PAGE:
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Brian Cain

Brian Cain

Brian Cain is a sergeant with the Holly Springs (Ga.) Police Department, and is known as the "Millennial cop" on Twitter. He has been in law enforcement since 2000. He hosts and produces a podcast for Millennials in law enforcement.



Michael Bostic

Michael Bostic

Mike Bostic, of Raytheon Corp.'s Civil Communication Solutions group, specializes in open architecture, systems integration of communications and data programs. Mike spent 34 years with the LAPD. He managed IT and facility development, as well as the SWAT Board of Inquiry, which developed new command-and-control systems.
Technology

San Jose Officers Begin Using Head-Mounted Cameras

The TASER AXON device records video that's uploaded to a Web-based server.

January 14, 2010  |  by - Also by this author


The San Jose Police Department became the first law enforcement agency in the country to deploy head-mounted video cameras on officers during a pilot program started late last year. The department implemented the new TASER AXON and Evidence.com system.

The department equipped 18 officers with the AXON devices, which Chief Rob Davis told the San Jose Mercury News are a technological advance comparable to the advent of police cars, two-way radios and the 911 emergency system.

Only time will tell whether Davis' remarks are exaggerated, yet we can understand the chief's enthusiasm for the gadgets and accompanying Evidence.com evidentiary Web portal.

TASER International produces the AXON devices and hosts the digital evidence using its Evidence.com portal and is also funding the trial. Here's how the company describes the system's main benefit:

"Law enforcement officers constantly face false allegations and complaints that question their integrity and honor," according to the TASER Website. "With AXON, you now have the ability to show administrators and even jurors exactly what you saw, from your visual perspective."

The officer activates the AXON camera, which is attached by a headband above the officer's ear, each time he or she makes contact with a person. At the end of the officer's shift, the recording is downloaded to a central server. A small computer is attached to the duty belt.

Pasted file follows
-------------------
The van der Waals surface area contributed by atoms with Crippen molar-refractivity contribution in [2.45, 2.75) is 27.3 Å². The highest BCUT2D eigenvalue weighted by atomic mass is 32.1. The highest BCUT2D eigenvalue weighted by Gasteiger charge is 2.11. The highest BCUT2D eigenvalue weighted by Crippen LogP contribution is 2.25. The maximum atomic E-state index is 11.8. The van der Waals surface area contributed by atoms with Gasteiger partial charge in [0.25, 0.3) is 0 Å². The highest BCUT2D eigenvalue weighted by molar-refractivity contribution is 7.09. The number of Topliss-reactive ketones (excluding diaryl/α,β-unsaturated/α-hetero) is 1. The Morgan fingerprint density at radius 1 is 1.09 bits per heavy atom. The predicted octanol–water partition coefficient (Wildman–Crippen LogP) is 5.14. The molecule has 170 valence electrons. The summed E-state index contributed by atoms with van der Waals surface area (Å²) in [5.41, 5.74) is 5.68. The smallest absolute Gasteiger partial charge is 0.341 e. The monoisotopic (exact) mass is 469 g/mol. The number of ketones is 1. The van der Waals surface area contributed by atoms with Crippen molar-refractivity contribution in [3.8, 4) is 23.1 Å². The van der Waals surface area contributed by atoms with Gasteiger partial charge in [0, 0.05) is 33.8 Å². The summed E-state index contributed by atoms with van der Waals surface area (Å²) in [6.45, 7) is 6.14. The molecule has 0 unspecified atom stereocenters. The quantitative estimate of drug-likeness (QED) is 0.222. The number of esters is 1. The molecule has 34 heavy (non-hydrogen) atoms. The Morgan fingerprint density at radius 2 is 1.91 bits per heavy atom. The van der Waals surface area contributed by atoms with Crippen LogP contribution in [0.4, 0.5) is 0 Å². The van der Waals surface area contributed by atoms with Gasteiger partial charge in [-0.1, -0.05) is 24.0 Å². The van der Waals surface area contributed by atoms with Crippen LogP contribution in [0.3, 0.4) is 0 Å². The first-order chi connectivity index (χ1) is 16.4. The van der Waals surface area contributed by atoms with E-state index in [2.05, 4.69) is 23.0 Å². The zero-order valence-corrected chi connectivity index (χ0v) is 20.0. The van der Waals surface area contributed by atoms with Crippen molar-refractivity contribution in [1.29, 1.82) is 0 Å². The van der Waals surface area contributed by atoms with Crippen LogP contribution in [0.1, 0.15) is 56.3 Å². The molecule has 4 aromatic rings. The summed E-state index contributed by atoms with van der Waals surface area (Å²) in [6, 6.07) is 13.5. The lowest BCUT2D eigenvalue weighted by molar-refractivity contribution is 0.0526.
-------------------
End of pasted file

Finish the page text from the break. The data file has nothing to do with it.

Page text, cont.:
The cameras align with the officer's vision and include an audio recording component. There are several recording modes, including standby, buffer and non-record. In buffer mode, limited segments of video are recorded and stored. It also includes infrared technology that enables recording in low-light conditions.

The officer can review the tape at any time, but can't erase it. Once uploaded to Evidence.com, the digital video footage can be stored for review and sharing by command staff.

This is where the system really seems to soar. Evidence.com uses geospatial mapping to present a 3D view of an agency's jurisdiction. Clicking on an incident icon on the map brings up the officer point-of-view footage.

Taking a cue from social media, the portal's User Interface offers sharing and advanced search functions that even includes a "cover flow" similar to what iPods use to display album art. The server can also store video from TASER cams, in-car video or user-uploaded content.

The system offers a high-ceiling of promise. We'll be keeping our eye on whether it can unlock these possibilities.

Tags: TASER, Data Storage, On-Body Video, San Jose PD, Handling Evidence


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